Remember when you banged your shin on the coffee table, and had a bit of a goose egg? Of course you do, everyone in your apartment building can remember the swearing. Swelling is a blanket term that could mean the enlargement of just about any area of the body. It could be caused by bumping into objects (like coffee tables) being hit with an object (hopefully not a coffee table). Swelling could be the result of a sprain or strain on your joints. It could also be environmental, hormonal, or the result of an allergic reaction. Swelling can be a part of inflammation, though it isn’t always the same thing. Inflammation is the body’s response to a problem, such as a foreign substance or an open wound; it is part of the healing process. Swelling can sometimes just be a collection of fluid around a site in the body, in which case it is called edema. If the swelling is around the abdomen, it can be the result of something as benign as intestinal bloat or premenstrual water retention, or the product of a more serious condition.
As you can see, swelling covers a wide range of possibilities, and the idea of being able to get rid of swelling with one methodology is ridiculous. This article will be divided into the most common types of swelling, their probable causes, and the best available information on getting rid of them.
Localized vs. Generalized Swelling
When medical professionals talk about swelling, they will refer to it as either localized or generalized. The term localized means that the swelling is confined to a particular location, such as a swollen ankle. Generalized swelling is more systemic, or widespread, such as water retention due to heart failure.
Best Ways to Get Rid of Swelling
Swelling due to problems with circulation. There are dozens of ways that our body’s circulatory system can become impaired in such a way that it causes localized and generalized swelling. Listed here are a few of the most common ailments and how to treat them.
Pregnancy. In the case of pregnant women, it is very common for there to be added pressure to the circulatory system as the baby grows inside. This usually causes fluid to collect in the lower extremities (ankles, feet). As annoying and odd looking as it might be, localized swelling is to be expected. You can lessen it by trying to stay off your feet, stretching often, elevating your legs when sitting, sleeping on your left side, and staying cool and hydrated during the summer months. If there is swelling in other parts of the body—such as the face and hands—it could be a sign of another very dangerous condition called preeclampsia. Should swelling occur above the belly, you need to get to the doctor right away for further testing.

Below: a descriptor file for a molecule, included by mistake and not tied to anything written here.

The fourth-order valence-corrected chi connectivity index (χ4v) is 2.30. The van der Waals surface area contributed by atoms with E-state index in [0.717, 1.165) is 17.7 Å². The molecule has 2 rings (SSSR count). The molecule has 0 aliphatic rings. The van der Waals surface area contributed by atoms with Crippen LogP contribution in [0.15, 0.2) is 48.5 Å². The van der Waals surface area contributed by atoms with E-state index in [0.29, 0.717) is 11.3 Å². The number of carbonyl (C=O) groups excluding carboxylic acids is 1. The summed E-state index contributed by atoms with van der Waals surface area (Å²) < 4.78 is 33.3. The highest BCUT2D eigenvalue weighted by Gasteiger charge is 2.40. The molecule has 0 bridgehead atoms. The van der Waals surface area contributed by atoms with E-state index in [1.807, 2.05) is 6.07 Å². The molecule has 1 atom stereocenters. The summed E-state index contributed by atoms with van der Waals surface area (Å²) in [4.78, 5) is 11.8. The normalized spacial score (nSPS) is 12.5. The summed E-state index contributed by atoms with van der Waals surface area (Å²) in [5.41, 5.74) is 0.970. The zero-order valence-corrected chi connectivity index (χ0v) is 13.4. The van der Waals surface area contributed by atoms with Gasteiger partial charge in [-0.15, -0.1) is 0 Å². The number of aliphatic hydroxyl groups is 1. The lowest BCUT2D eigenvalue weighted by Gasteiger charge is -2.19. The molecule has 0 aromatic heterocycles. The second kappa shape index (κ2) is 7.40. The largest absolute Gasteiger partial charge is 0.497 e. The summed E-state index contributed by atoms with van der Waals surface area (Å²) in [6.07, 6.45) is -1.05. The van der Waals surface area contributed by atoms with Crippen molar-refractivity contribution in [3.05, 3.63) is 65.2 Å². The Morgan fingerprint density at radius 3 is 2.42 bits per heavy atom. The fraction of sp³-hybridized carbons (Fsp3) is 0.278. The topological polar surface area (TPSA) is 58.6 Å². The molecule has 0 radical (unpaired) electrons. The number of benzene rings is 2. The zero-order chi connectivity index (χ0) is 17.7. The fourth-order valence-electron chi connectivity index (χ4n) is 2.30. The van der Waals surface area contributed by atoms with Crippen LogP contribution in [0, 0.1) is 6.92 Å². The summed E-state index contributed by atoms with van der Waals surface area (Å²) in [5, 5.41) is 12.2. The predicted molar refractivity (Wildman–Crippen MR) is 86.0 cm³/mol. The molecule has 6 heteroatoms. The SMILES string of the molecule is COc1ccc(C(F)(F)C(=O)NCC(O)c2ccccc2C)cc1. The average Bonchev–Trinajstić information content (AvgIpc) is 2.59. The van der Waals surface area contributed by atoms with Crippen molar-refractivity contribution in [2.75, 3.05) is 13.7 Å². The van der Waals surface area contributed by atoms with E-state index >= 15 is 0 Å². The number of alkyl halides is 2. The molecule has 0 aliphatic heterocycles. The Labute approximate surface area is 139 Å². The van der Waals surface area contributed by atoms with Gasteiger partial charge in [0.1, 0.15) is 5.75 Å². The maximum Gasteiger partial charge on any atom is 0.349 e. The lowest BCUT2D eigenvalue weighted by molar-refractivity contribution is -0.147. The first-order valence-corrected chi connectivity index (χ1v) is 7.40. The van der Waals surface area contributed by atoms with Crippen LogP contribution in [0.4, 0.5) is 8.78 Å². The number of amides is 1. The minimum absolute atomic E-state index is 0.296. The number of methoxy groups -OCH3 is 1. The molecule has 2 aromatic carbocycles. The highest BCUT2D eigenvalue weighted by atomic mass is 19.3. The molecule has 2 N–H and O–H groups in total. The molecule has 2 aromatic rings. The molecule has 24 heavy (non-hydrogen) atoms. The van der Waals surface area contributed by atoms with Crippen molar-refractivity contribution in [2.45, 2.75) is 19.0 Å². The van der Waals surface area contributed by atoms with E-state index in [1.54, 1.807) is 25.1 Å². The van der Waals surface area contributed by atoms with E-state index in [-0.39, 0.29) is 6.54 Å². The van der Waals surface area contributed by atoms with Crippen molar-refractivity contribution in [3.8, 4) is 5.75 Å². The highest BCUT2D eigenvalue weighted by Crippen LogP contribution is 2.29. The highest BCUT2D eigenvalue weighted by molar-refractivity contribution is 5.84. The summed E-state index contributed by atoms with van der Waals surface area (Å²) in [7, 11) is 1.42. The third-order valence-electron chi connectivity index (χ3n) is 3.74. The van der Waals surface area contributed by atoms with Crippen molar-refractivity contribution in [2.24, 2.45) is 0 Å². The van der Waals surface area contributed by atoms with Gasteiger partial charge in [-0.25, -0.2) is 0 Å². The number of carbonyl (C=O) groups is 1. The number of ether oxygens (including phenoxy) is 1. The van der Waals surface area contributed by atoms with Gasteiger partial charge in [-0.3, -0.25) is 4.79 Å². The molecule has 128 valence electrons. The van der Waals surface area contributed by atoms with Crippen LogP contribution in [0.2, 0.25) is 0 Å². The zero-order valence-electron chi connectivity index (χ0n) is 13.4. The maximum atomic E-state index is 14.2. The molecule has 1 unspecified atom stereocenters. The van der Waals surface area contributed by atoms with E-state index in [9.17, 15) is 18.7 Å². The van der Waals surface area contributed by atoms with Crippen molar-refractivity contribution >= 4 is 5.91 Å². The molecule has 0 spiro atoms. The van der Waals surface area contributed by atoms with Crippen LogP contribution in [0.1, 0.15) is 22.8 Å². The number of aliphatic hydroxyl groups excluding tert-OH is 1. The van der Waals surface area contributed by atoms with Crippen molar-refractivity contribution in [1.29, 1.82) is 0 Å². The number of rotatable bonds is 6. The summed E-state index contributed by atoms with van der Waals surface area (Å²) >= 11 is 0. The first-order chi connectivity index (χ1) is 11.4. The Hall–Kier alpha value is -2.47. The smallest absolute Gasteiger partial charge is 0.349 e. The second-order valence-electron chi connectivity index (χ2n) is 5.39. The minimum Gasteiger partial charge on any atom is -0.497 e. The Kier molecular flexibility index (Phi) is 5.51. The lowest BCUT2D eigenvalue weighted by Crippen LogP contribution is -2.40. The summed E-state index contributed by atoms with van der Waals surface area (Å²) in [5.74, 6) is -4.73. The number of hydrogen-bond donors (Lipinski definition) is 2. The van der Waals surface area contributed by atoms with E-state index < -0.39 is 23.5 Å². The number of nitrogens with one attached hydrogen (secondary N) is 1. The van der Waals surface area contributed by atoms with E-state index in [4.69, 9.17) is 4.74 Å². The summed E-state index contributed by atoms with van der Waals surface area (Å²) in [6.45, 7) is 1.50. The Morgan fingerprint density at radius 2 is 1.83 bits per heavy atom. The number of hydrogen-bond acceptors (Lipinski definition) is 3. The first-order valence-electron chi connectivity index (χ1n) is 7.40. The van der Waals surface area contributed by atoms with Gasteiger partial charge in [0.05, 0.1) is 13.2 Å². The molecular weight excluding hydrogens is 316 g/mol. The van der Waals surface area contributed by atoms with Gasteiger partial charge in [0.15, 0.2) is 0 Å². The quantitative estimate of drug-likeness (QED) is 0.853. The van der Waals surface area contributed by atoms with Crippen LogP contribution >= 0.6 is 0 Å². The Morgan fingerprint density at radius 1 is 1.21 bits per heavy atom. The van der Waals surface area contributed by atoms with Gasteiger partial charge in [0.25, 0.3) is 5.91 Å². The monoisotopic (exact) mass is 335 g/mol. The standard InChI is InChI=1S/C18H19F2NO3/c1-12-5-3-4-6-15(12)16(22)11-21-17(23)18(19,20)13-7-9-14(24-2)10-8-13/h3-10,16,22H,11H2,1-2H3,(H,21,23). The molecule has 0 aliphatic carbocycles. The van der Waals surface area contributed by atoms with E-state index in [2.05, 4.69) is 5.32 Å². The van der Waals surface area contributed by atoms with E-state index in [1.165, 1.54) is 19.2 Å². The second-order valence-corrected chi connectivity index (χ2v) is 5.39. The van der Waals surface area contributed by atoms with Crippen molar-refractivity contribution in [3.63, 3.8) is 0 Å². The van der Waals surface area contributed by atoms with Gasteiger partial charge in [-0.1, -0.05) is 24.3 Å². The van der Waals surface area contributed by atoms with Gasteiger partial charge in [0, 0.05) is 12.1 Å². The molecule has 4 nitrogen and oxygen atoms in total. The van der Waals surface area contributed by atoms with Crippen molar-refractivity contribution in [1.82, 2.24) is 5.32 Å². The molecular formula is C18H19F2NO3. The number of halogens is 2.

Clots. The restriction of blood flow due to clotting is known as thrombosis. In the worst cases, those clots can travel into the lungs or brain causing embolisms or strokes, which are potentially fatal and a bunch of other bad stuff. They are treatable with anticoagulants, and Vitamin E is said to be helpful with thrombosis. In any case, this is something you need to discuss with your doctor.
Peripheral Artery Disease. This is becoming more and more common with the growing diabetes problem. Other symptoms of PAD, besides swelling, include: pain in the lower extremities, discoloration of the skin, wounds that are slow to heal, numbness, and tingling sensations. Treatment involves identifying the underlying condition, most likely diabetes, which is something that goes beyond the scope of a web article. Talk to your doctor. Hypertension and heart failure.
Hypertension, or high-blood pressure, can be caused by many things, though it is often undiagnosed until it has damaged the body beyond repair. It is good practice to have your blood pressure checked on a regular basis. If it seems to be creeping upwards, there are steps you can take to keep it in check: lower your salt and fat intake, quit smoking, get more exercise, and try to lose some weight. In more severe cases, there are pharmaceuticals that will help you to lower your blood pressure. A failing heart is a less efficient heart, and, subsequently, blood pressure is increased as it is unable to pump blood normally. Treatments are generally similar in nature to other blood pressure problems, but can include the use of pacemakers or organ transplantation.